Articles - Casual Enquiries

How best to reply to that casual enquiry, ‘You still scribbling then?’?

Is there any need to say anything beyond, ‘Er yes.’

‘So are you writing anything special?’

Of course it’s special. The story being transmitted from the fertile mind to the white screen via the speedy fingers is always special. But can one dare to talk about it when open discussion might destroy the delicate process? An admirable SAS member once explained in a talk to young readers how, in mid-creation, she couldn’t reveal even to her husband what she was writing and covered the screen if he came near.

So should one offer instead some inaccurate yet enthusiastic response to enquiries? ‘Yes, it’s about teenage smugglers and it’s going swimmingly well.’

Suppose, however, that the enquirer persists and really wants to know? Does one give an honest, detailed account of the singular agony and unique turmoil of the current, most special work-in-progress? Probably not. Ramble on too long on the complexities of the oeuvre and one muddles oneself still further. Anyway, the enquirer is already turning away to ask someone less mumbly.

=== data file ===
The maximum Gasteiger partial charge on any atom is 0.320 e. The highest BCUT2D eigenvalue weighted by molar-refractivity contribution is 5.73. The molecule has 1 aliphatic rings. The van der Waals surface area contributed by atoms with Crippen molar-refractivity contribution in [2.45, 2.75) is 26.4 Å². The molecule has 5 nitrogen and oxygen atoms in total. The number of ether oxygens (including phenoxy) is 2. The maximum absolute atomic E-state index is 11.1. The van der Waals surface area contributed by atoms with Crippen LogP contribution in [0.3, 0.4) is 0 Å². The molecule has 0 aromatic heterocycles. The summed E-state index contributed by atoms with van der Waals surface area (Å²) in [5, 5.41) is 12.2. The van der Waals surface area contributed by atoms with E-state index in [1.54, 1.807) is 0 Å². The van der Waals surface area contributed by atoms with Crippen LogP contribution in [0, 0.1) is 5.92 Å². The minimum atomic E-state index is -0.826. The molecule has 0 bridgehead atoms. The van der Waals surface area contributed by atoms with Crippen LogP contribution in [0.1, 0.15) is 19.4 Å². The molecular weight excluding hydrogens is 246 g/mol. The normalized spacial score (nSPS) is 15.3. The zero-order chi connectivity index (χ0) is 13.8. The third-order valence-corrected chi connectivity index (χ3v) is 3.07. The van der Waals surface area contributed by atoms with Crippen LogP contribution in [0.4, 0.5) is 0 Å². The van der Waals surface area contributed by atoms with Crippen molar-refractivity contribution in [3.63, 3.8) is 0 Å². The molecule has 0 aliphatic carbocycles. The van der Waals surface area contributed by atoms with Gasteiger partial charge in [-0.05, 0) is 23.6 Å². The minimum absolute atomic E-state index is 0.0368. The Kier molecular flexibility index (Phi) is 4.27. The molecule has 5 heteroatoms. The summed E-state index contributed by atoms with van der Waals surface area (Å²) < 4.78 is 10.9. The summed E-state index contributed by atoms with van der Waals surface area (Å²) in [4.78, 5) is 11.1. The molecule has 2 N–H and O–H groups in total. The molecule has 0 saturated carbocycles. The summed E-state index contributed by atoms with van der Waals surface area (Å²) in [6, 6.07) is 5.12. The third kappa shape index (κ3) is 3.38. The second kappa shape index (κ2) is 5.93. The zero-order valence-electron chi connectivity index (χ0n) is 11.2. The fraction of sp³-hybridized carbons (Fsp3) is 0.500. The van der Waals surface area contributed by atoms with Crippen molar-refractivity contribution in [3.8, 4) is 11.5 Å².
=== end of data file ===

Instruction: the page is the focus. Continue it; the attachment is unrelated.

One mustn’t alienate a future readership. So, never mumble. But, equally, never waste creative endeavour trying to explain the work-in-progress before it’s finished (unless he/she is a commissioning editor with a contract to hand ready for signature).

Another solution to, ‘Hello. You still a scribbler then?’

‘Oh yes! Absolutely! Still breathing, still writing! Ha ha!’ Then give a short, upbeat description of a long-since published story. One can even save effort by merely quoting the blurb. ‘A thrilling tale of 17th century smugglers, aimed at the 7-10s.’

 

If, however, the enquirer is astute, this may flounder. ‘Wasn't that the one that came out in 1999?’

At which point one must nod, implying one’s referring to some recent re-issue.

A splendidly senior novelist was asked by a casual enquirer what she was working on. ‘Didn’t you know?’ the splendid novelist snapped back. ‘I don’t write any more! I’m retired from all that!’

Nice one but entirely untrue. Eighteen months on, her latest title was published and declaring retirement had been her means of keeping her work’s progress to herself.

Yes indeed, a nifty solution to the issue of the casual enquirer.

‘So you’re still at it then?’

‘I am currently in retirement.’

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